What a kind thing to say, Jean. Thank you for telling me:)

    [Reply]

  8. Jean schalit says:

    I’m so happy to find this site. I love keeping up with you and that “McCoy guy”. You have a gift for writing. I’m no expert but I say follow your dream. I wish I had listened to that inner voice when I was young. However I will not let it stop me now. I try to keep trying new things. Going to new places and listening to people.

    [Reply]

  9. beautifully written. thank you for the food for thought. i’m going to mull over “What are you holding the bar low for because you’re scared of raising it high?” for the next month

    [Reply]

  10. Mathew says:

    Good article.

    On another note, does anyone know where I can buy chia seeds in Thailand, specifically Bangkok? My search brought me here.

    Thank you!

    [Reply]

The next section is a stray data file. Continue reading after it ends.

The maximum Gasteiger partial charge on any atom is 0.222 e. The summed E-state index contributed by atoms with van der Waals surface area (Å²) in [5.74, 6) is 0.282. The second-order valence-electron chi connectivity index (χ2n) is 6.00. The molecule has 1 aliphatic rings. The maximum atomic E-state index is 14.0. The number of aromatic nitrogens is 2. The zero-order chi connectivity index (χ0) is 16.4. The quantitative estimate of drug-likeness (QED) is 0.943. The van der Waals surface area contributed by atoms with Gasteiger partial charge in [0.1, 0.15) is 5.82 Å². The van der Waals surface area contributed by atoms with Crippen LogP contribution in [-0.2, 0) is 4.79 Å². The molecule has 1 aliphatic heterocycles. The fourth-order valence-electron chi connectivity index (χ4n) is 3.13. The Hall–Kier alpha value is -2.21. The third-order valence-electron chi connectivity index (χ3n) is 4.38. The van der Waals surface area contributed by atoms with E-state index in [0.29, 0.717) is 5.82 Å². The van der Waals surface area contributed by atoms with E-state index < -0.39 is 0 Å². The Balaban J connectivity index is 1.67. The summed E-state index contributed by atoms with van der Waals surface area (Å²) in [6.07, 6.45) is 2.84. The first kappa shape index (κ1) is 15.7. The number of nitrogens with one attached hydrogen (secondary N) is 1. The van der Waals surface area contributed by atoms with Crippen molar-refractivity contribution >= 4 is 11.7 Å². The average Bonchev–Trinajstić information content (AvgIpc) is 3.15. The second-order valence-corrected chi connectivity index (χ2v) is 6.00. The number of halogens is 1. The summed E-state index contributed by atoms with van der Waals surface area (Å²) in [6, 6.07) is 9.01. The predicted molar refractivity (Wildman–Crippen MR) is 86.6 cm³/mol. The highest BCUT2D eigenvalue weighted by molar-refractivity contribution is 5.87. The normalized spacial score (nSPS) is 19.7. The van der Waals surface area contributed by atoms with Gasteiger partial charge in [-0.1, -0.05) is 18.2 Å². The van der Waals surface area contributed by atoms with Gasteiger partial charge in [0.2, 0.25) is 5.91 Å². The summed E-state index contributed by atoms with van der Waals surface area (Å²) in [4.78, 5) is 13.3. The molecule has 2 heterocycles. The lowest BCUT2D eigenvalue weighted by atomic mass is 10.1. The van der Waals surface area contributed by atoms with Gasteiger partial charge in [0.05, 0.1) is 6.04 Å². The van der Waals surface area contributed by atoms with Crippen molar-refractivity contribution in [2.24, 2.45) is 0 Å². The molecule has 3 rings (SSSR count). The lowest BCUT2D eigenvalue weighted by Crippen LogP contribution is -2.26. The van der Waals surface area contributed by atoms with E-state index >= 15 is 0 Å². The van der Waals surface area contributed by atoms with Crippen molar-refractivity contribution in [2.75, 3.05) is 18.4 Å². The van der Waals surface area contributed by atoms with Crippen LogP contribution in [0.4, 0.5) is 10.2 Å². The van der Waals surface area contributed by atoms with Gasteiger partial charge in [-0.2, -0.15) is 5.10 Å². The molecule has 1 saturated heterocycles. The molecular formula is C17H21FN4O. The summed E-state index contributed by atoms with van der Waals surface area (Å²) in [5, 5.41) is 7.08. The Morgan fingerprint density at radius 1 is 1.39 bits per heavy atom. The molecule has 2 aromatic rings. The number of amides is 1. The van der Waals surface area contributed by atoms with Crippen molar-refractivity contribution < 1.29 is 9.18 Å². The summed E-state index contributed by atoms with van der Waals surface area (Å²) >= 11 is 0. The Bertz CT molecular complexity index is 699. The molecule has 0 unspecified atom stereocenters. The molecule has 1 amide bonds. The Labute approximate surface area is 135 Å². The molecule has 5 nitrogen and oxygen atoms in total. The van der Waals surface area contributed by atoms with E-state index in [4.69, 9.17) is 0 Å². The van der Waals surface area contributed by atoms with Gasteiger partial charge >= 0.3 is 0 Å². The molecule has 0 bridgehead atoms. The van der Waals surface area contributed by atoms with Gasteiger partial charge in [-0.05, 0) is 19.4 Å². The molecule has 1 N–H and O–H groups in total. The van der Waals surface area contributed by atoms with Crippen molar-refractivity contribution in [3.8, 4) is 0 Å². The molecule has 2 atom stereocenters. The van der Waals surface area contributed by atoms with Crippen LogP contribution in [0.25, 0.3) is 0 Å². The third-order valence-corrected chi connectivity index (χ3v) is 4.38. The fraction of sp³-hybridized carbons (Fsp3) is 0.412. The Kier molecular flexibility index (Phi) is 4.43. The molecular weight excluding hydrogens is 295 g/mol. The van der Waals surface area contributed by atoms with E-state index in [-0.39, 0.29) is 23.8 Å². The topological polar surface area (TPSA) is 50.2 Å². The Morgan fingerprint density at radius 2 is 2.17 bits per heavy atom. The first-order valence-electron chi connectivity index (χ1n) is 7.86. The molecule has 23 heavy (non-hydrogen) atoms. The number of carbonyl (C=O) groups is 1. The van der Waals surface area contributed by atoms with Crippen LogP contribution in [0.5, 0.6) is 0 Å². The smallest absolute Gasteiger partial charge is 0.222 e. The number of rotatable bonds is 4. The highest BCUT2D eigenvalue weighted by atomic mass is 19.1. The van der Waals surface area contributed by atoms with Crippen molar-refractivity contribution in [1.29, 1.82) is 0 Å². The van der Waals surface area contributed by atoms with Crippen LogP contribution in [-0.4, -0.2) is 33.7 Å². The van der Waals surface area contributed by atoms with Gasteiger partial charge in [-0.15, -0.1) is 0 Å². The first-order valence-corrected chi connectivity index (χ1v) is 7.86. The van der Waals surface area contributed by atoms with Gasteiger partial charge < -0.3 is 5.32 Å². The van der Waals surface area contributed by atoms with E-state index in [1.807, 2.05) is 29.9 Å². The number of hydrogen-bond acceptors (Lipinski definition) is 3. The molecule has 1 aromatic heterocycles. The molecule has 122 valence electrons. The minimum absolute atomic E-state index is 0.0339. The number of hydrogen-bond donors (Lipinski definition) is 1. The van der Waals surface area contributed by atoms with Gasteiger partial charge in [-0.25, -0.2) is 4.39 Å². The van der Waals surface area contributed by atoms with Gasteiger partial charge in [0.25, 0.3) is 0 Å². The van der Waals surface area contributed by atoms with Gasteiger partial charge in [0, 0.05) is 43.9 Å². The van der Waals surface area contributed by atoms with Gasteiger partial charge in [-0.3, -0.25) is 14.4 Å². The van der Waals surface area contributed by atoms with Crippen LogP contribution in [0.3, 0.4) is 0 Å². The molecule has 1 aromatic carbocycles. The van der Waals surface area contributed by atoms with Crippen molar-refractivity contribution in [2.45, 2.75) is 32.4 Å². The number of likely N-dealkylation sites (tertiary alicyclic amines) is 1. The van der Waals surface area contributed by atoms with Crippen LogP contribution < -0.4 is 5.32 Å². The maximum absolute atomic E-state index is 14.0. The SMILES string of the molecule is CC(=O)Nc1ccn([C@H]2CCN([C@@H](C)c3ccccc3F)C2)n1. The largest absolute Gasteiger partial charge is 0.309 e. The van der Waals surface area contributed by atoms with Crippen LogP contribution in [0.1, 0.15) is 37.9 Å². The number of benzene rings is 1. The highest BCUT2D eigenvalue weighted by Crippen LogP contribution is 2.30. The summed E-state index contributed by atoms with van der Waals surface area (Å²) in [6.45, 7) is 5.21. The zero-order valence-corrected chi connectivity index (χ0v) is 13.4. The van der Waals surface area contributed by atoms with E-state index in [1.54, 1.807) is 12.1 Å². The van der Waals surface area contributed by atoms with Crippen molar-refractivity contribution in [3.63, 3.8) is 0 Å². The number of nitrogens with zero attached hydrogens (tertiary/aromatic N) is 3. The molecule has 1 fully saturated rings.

candice Reply:

    Unfortunately, no. Sorry! When I lived in Thailand I didn’t even know about them yet, so I never found them. Good luck, though! Bangkok’s a big place…surely they’re somewhere!

    [Reply]

  11. danny avison says:

    CHIA seeds are currently only available @ PHUKET THAILAND.. Phromthep Muaythai Camp located on teh bottom of PHUKET island sell them @ the GYm, shop & restaurant.

    1kg bag = 2000 THB

    [Reply]

  12. Vivien Faye says:

    Great story, thank you. There is also an online health food store in Thailand selling Chia seeds for 350 baht for 300 grams.
    http://www.goodkarmathailand.com

    [Reply]

  13. Regarding the Lady with the baby, I have been here 38yrs with 12 spent living in Chiang Mai, the Ladies with babies on the street are run by local Mafia gangs to milk $$$ from tourists, they are not Thai but usually Cambodians, the reason they disappeared is because they shift them around to diff tourist spots, ALL the ฿ collected is handed over nightly to the Gang in return for accom & food She would get Max 10% of the taking IF THAT? It is a Scam to play on Soft Hearts like your own , they take in sometimes several 1,000 Thb per night depending on how many Gullible NEW Tourists are in town !!! Just thought I would set the record straight, & the Gangs look for the Most Destitute, Ragged, Sad looking ones they can as they make the most

    From a Kiwi Expat who knows & has Seen it ALL , CIAO. Ss

    [Reply]